ALLEN: He and I had dinner in his New York hotel suite; it was a great treat for me. I was nervous, I really didn't want to go. But he was not at all what you might expect: the formidable, dark, brooding genius. He was a regular guy. He commiserated with me about low box-office grosses and women and having to put up with studios.

Later, he'd speak to me by phone from his oddball little island [Faro, where Bergman lived his last 40 years]. He confided about his irrational dreams: for instance, that he would show up on the set and not know where to put the camera and be completely panic-stricken. He'd have to wake up and tell himself that he is an experienced, respected director and he certainly does know where to put the camera. But that anxiety was with him long after he had created 15, 20 masterpieces.

CORLISS: You knew he was Ingmar Bergman, but maybe he didn't. He didn't get to view his reputation from the outside.

ALLEN: Exactly. The world saw him as a genius, and he was worrying about the weekend grosses. Yet he was plain and colloquial in speech, not full of profound pronunciamentos about life. Sven Nykvist [his cinematographer] told me that when they were doing all those scenes about death and dying, they'd be cracking jokes and gossiping about the actors' sex lives.

CORLISS: You worked with Nykvist on four films. And you seem to share Bergman's work ethic.

ALLEN: I copied some of that from him. I liked his attitude that a film is not an event you make a big deal out of. He felt filmmaking was just a group of people working. At times he made two and three films in a year. He worked very fast; he'd shoot seven or eight pages of script at a time. They didn't have the money to do anything else.

CORLISS: One reason that boys of a certain age were enthralled by Bergman's films was that he had some of the world's most beautiful and powerful actresses in his repertory company: Eva Dahlbeck, Harriet and Bibi Andersson, Ingrid Thulin, Gunnel Lindblom, Liv Ullmann, Lena Olin. These were major mesmerizers, and they all worked for him.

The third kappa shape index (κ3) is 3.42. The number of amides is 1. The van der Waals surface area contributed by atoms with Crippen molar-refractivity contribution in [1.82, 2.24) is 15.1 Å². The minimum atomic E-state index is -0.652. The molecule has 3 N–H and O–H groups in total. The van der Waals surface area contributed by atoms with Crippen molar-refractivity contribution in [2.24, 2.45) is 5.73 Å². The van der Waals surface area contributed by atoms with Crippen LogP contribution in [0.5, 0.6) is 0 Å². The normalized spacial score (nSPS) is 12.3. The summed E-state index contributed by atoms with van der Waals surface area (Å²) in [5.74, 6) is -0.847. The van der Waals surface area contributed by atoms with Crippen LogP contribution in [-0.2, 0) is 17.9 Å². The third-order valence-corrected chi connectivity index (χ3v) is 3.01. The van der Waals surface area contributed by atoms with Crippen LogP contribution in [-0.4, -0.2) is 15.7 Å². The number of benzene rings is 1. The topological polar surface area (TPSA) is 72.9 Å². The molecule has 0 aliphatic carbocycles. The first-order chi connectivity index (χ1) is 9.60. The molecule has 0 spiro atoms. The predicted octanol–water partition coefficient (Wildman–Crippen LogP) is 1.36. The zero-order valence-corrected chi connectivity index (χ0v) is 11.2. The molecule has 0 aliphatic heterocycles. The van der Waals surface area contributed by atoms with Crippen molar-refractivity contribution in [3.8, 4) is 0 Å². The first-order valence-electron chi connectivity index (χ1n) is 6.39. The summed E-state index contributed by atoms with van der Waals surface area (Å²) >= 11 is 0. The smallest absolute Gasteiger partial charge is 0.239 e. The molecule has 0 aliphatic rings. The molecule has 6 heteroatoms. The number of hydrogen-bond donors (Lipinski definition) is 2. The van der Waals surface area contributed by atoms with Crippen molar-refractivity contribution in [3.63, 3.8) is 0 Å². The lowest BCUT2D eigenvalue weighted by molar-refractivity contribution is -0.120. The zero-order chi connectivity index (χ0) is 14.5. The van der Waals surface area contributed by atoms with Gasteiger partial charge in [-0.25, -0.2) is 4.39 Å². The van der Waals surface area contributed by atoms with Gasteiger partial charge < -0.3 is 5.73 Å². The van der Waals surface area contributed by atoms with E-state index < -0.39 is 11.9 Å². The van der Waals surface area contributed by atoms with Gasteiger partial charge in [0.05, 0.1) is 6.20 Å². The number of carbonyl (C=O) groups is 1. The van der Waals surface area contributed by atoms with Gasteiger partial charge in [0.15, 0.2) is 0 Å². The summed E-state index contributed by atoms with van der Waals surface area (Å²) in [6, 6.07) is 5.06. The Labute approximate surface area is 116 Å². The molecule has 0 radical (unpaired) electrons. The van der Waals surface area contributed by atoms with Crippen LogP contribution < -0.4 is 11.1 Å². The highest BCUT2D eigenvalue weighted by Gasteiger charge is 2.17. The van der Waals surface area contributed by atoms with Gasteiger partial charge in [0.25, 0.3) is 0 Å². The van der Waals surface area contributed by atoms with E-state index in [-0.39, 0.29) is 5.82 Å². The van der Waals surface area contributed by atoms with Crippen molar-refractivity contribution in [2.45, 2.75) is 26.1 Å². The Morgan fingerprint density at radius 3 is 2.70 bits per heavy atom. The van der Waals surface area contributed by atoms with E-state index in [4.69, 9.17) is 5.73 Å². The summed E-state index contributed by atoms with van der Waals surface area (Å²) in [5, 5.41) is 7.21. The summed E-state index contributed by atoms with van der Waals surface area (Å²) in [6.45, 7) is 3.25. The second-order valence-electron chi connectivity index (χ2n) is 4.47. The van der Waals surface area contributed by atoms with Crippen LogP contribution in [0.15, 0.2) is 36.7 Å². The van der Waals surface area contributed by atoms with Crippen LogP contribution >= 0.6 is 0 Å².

ALLEN: He was obsessed with faces and had a wonderful way with women. He had an affinity for women that Tennessee Williams did. Some kind of closeness he felt. Their problems obsessed him.

CORLISS: One difference there is that Tennessee Williams didn't sleep with his leading ladies. Bergman was a famously imperious charmer, and had long liaisons with Harriet Andersson, then Bibi Andersson, then Liv Ullmann. There was a rumor that all seven actresses in his film All These Women were former Bergman mistresses.

ALLEN: That would not surprise me because, as I heard it from Sven, that's the way it was there. There was an enormous amount of socializing, and sexual and romantic escapades. It was a lighter situation than you would think. There's so much feeling on the screen that you think he had to have a serious life. But he was a ladies' man. He loved relationships with women.

CORLISS: Many film critics assign Bergman to a lower rank because, they say, he makes filmed plays. I don't see this as a limitation, but wouldn't you agree that he was essentially a film writer who directed his own work?

ALLEN: That could be said of me too. But you must also take a Bergman film like Cries and Whispers where there's almost no dialogue at all. This could only be done on film. He invented a film vocabulary that suited what he wanted to say, that had never really been done before. He'd put the camera on one person's face close and leave it there, and just leave it there and leave it there. It was the opposite of what you learned to do in film school, but it was enormously effective and entertaining.

CORLISS: OK. So you think he's great, and I think he's great. But to many young people — I mean bright, film-savvy kids — he's Ingmar Who? What relevance do his films have today?

ALLEN: I think his films have eternal relevance, because they deal with the difficulty of personal relationships and lack of communication between people and religious aspirations and mortality, existential themes that will be relevant a thousand years from now. When many of the things that are successful and trendy today will have been long relegated to musty-looking antiques, his stuff will still be great.

CORLISS: But not many artists worry about God's silence these days. In the media the current battle is between militant believers and devout atheists. You get very few tortured agnostics.

ALLEN: You're right. That was his obsession. He was brought up religiously and it wasn't simply a question of atheism or not. He longed for the possibility of religious phenomenon. That longing tortured him his whole life. But in the end he was a great entertainer. The Seventh Seal, all those films, they grip you. It's not like doing homework.

CORLISS: If someone who hadn't seen any of his films asked you to recommend just five, what would be your Bergman starter set?

ALLEN: The Seventh Seal, Wild Strawberries, The Magician, Cries and Whispers and Persona.

CORLISS: Many directors would be happy to have made just those five films.

ALLEN: Or one of them.

"Fanta" - Hot Chip (mp3)

"I Do" - Hot Chip (mp3)

"Boy from School (Erol Alkan's remix)" - Hot Chip (mp3)